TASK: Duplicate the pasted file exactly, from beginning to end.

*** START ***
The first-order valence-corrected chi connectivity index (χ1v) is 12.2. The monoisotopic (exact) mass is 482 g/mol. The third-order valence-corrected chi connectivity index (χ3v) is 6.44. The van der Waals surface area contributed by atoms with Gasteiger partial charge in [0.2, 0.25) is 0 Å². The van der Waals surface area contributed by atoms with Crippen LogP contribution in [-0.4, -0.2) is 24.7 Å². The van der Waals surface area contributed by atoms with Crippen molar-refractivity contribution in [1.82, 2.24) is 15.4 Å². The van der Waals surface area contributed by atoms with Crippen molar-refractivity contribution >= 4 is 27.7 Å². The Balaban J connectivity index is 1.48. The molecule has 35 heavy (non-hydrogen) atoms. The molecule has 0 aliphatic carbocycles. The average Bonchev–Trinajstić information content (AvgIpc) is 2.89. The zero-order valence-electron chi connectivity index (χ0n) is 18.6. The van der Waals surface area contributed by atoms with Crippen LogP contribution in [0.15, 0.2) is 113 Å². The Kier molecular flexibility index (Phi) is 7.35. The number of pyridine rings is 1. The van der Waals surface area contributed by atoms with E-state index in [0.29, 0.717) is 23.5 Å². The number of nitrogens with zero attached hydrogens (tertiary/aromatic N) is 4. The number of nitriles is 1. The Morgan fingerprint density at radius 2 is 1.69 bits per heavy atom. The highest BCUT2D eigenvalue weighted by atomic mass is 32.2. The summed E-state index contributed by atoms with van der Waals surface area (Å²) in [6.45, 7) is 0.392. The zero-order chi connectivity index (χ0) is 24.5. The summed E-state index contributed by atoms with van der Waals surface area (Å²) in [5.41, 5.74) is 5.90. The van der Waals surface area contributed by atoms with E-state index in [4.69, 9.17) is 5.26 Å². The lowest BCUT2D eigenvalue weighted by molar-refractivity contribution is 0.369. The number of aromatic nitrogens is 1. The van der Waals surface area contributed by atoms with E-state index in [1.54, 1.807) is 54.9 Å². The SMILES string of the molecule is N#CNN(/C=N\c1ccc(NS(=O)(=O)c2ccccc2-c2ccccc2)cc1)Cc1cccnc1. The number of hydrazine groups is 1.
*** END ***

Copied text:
The first-order valence-corrected chi connectivity index (χ1v) is 12.2. The monoisotopic (exact) mass is 482 g/mol. The third-order valence-corrected chi connectivity index (χ3v) is 6.44. The van der Waals surface area contributed by atoms with Gasteiger partial charge in [0.2, 0.25) is 0 Å². The van der Waals surface area contributed by atoms with Crippen LogP contribution in [-0.4, -0.2) is 24.7 Å². The van der Waals surface area contributed by atoms with Crippen molar-refractivity contribution in [1.82, 2.24) is 15.4 Å². The van der Waals surface area contributed by atoms with Crippen molar-refractivity contribution >= 4 is 27.7 Å². The Balaban J connectivity index is 1.48. The molecule has 35 heavy (non-hydrogen) atoms. The molecule has 0 aliphatic carbocycles. The average Bonchev–Trinajstić information content (AvgIpc) is 2.89. The zero-order valence-electron chi connectivity index (χ0n) is 18.6. The van der Waals surface area contributed by atoms with Crippen LogP contribution in [0.15, 0.2) is 113 Å². The Kier molecular flexibility index (Phi) is 7.35. The number of pyridine rings is 1. The van der Waals surface area contributed by atoms with E-state index in [0.29, 0.717) is 23.5 Å². The number of nitrogens with zero attached hydrogens (tertiary/aromatic N) is 4. The number of nitriles is 1. The Morgan fingerprint density at radius 2 is 1.69 bits per heavy atom. The highest BCUT2D eigenvalue weighted by atomic mass is 32.2. The summed E-state index contributed by atoms with van der Waals surface area (Å²) in [6.45, 7) is 0.392. The zero-order chi connectivity index (χ0) is 24.5. The summed E-state index contributed by atoms with van der Waals surface area (Å²) in [5.41, 5.74) is 5.90. The van der Waals surface area contributed by atoms with E-state index in [4.69, 9.17) is 5.26 Å². The lowest BCUT2D eigenvalue weighted by molar-refractivity contribution is 0.369. The number of aromatic nitrogens is 1. The van der Waals surface area contributed by atoms with E-state index in [1.54, 1.807) is 54.9 Å². The SMILES string of the molecule is N#CNN(/C=N\c1ccc(NS(=O)(=O)c2ccccc2-c2ccccc2)cc1)Cc1cccnc1. The number of hydrazine groups is 1.